Thus far I am yet to find any anthropological research or theory in the field of sustainable fashion, and very little pertaining to ideas of current fashion, or the fashion industry in general, as it is conceived now, particularly in the ‘western’ world. Making and presenting my symbolic camera helped me understand that I did not have to have a firm plan in front of me immediately, but that I had a journey to uncover what my film might be and that the process was a malleable one. Using that and working through exercises from Rabiger’s Directing the Documentary, (particularly the finding your creative identity chapter) brought me to realise that although I know I am too self conscious and uncomfortable to present myself in the film, I needed to include aspects of myself and use the knowledge I already have – I couldn’t make a film about something I knew nothing about or didn’t have a connection to - how could I expect to engage my audience if I myself was not engaged? My symbolic camera asks for a certain amount of reflection, opening oneself up, past the outer layers, a deep investigation and collaborative effort for those engaging with it.
When I started making the symbolic camera I had no real idea what I was going to make my film about or even where to start. I have always been deeply interested in fashion, and the world it encapsulates. The frivolity combined with the genuine self expression clothing allows. In some way or another the way we dress is the first point of contact we have with other people, whether we want it to or not, it is through clothing that we are perceived by those we do not know. Some consider clothing to be superficial, but really it is a huge signifier of who you are - of where you are from, to which culture you 'belong' and even of your religious beliefs in some cases. It is one of the few things that with very few exceptions all people have in common - we all wear clothes. Whether you buy your own clothes, somebody else buys them, you are given them or make them, the chances are high that you do wear them.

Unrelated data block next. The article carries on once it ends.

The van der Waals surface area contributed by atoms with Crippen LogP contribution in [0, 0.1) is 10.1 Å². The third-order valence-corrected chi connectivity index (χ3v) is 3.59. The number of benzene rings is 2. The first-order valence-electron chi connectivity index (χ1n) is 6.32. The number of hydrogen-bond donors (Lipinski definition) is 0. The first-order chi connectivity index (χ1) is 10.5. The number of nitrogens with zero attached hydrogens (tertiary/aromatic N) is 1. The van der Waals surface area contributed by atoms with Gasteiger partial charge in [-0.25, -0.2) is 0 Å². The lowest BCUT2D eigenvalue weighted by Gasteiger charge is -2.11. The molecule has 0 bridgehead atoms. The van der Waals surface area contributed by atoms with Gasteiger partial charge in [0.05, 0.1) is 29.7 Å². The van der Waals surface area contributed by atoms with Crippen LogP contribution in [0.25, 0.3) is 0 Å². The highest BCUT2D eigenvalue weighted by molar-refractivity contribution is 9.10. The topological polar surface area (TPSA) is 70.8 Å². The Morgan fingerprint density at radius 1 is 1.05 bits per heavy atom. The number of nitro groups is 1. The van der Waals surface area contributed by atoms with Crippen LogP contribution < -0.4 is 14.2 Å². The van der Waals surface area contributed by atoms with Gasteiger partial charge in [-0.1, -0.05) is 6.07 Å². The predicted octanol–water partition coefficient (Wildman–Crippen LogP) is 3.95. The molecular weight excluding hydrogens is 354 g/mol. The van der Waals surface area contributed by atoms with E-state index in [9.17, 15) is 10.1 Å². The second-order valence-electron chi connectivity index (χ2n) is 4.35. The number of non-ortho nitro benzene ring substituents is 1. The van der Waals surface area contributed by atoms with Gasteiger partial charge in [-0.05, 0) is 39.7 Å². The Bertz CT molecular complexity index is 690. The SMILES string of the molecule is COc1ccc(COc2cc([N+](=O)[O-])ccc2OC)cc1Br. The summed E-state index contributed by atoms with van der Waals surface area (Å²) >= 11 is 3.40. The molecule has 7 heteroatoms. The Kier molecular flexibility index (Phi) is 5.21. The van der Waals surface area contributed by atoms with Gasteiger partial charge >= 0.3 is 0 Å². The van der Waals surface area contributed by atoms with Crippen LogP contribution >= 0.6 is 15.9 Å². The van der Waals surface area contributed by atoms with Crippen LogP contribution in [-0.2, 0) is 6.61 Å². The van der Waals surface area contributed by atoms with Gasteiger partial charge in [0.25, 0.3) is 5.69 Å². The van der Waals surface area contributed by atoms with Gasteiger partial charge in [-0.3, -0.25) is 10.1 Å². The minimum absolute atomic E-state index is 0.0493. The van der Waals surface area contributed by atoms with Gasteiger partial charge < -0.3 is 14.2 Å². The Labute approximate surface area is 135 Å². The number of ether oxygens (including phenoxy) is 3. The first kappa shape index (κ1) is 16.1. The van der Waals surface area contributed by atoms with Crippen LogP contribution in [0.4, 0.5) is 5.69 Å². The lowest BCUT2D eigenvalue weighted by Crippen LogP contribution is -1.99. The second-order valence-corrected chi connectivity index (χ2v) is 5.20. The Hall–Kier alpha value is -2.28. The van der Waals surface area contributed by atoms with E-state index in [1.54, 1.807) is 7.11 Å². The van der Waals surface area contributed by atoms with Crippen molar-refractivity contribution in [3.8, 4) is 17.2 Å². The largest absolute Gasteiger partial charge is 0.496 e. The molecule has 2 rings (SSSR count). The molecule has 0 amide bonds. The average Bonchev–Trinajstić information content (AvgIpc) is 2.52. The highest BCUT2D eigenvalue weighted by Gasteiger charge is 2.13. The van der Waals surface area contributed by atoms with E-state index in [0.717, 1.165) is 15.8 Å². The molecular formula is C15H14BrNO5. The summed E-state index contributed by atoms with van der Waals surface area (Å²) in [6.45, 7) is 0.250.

I used this idea as the starting point of my symbolic camera. What was I interested in? The way we use our outer layer, our clothes, as a way of presenting ourselves to the outside world. There are four layers in total - the outside which is what is presented outwardly, the black box which represents fears and insecurities, the comfortable fluffy inner layer protecting the centre point - the inner self, the point of reflection. With my symbolic camera I realised the point for me was to get under the layers and open up to being able to confront oneself.
I have always loved fashion, but more and more have been questioning the industry in which the thing I love so much - clothing - is being made. In this project I have asked myself, and others to truly think and reflect on what is considered normal and acceptable in regards to the way we choose our clothing.